One expression of such equal treatment is the growing tendency in some Western nations for religious law – such as the Jewish halakha and the Islamic sharia – to take precedence over national secular law in civil, and occasionally criminal, cases. Another expression can be found in Australia, where the courts increasingly accept that Aborigines should have the right to be treated according to their own customs rather than be judged by “whitefella law”. According to Colin McDonald, a Darwin barrister and expert in customary law, “human rights are essentially a creation of the last hundred years. These people have been carrying out their law for thousands of years.” Some multiculturalists go further, requiring the state to ensure the survival of cultures not just in the present but in perpetuity. The philosopher Charles Taylor suggests that the Canadian and Québec governments should take steps to ensure the survival of the French language in Québec “through indefinite future generations”.

The demand that because a cultural practice has existed for a long time, it should be preserved is a modern version of the naturalistic fallacy – the belief that “ought” derives from “is”. For nineteenth-century social Darwinists, morality – how we ought to behave – derived from the facts of nature – how humans are. This became an argument to justify capitalist exploitation, colonial oppression, racial savagery and even genocide. Today, virtually everyone recognises the falsity of this argument. Yet, when talking of culture rather than of nature, many multiculturalists continue to insist that “is” defines “ought”.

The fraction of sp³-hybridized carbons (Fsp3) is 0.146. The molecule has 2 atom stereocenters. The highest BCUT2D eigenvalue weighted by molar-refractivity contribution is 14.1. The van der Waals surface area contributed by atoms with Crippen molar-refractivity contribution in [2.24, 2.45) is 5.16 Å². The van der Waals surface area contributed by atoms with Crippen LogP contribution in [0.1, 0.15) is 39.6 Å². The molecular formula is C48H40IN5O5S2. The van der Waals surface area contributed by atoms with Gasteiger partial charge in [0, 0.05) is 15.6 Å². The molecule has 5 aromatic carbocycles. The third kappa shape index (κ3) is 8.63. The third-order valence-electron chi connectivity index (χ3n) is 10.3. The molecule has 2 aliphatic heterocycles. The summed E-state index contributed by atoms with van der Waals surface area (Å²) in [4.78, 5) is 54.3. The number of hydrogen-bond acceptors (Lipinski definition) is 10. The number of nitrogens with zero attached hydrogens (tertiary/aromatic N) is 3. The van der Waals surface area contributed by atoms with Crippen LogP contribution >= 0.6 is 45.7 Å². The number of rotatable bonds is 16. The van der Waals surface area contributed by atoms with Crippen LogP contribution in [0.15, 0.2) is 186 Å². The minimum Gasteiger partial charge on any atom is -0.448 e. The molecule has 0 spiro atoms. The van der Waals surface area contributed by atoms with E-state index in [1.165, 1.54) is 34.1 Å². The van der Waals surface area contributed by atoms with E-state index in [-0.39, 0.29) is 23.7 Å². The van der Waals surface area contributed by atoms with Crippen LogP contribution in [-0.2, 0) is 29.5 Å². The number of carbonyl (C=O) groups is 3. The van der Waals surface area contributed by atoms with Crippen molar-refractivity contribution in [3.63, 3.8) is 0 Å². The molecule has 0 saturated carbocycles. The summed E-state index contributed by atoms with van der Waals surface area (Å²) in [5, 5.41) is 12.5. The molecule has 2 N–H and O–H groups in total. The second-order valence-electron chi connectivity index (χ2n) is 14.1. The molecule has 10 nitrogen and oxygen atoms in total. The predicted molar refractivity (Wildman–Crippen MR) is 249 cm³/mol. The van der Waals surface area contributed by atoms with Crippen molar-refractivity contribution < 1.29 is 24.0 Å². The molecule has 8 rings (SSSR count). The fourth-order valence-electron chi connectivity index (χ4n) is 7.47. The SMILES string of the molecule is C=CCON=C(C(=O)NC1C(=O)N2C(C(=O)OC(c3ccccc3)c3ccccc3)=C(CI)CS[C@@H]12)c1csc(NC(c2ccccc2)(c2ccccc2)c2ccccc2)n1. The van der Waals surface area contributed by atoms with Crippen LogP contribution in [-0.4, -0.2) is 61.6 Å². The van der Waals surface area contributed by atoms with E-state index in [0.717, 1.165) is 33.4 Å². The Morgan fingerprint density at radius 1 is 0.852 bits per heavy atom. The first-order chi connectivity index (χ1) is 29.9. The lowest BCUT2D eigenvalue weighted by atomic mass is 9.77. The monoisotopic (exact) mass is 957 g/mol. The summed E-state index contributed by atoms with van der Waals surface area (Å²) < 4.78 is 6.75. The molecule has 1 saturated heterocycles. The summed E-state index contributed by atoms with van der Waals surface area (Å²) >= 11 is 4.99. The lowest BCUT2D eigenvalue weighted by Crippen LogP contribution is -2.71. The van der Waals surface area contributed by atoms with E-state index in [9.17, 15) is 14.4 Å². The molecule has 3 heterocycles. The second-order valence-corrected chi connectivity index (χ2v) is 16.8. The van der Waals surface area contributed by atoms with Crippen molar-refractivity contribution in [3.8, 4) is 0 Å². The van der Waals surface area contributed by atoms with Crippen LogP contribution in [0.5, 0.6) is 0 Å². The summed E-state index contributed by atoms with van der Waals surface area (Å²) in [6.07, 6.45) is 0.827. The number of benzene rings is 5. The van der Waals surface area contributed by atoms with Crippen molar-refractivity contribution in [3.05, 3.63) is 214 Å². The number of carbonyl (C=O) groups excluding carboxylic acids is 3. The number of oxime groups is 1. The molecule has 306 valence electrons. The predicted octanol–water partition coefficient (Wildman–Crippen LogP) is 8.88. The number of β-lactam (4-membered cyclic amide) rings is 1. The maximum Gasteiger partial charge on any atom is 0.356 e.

Part of the problem here is a constant slippage in multiculturalism talk between the idea of humans as culture-bearing creatures and the idea that humans have to bear a particular culture. Clearly no human can live outside of culture. But then no human does.

To say that no human can live outside of culture, however, is not to say they have to live inside a particular one. To view humans as culture-bearing is to view them as social beings, and hence as transformative beings. It suggests that humans have the capacity for change, for progress and for the creation of universal moral and political forms through reason and dialogue.

To view humans as having to bear specific cultures is, on the contrary, to deny such a capacity for transformation. It implies that every human being is so shaped by a particular culture that to change or undermine that culture would be to undermine the very dignity of that individual. The biological fact of Jewish or Bangladeshi ancestry, it suggests, somehow make a human being incapable of living well except as a participant of Jewish or Bangladeshi culture. This would only make sense if Jews or Bangladeshis were biologically distinct – in other words if cultural identity was really about racial difference.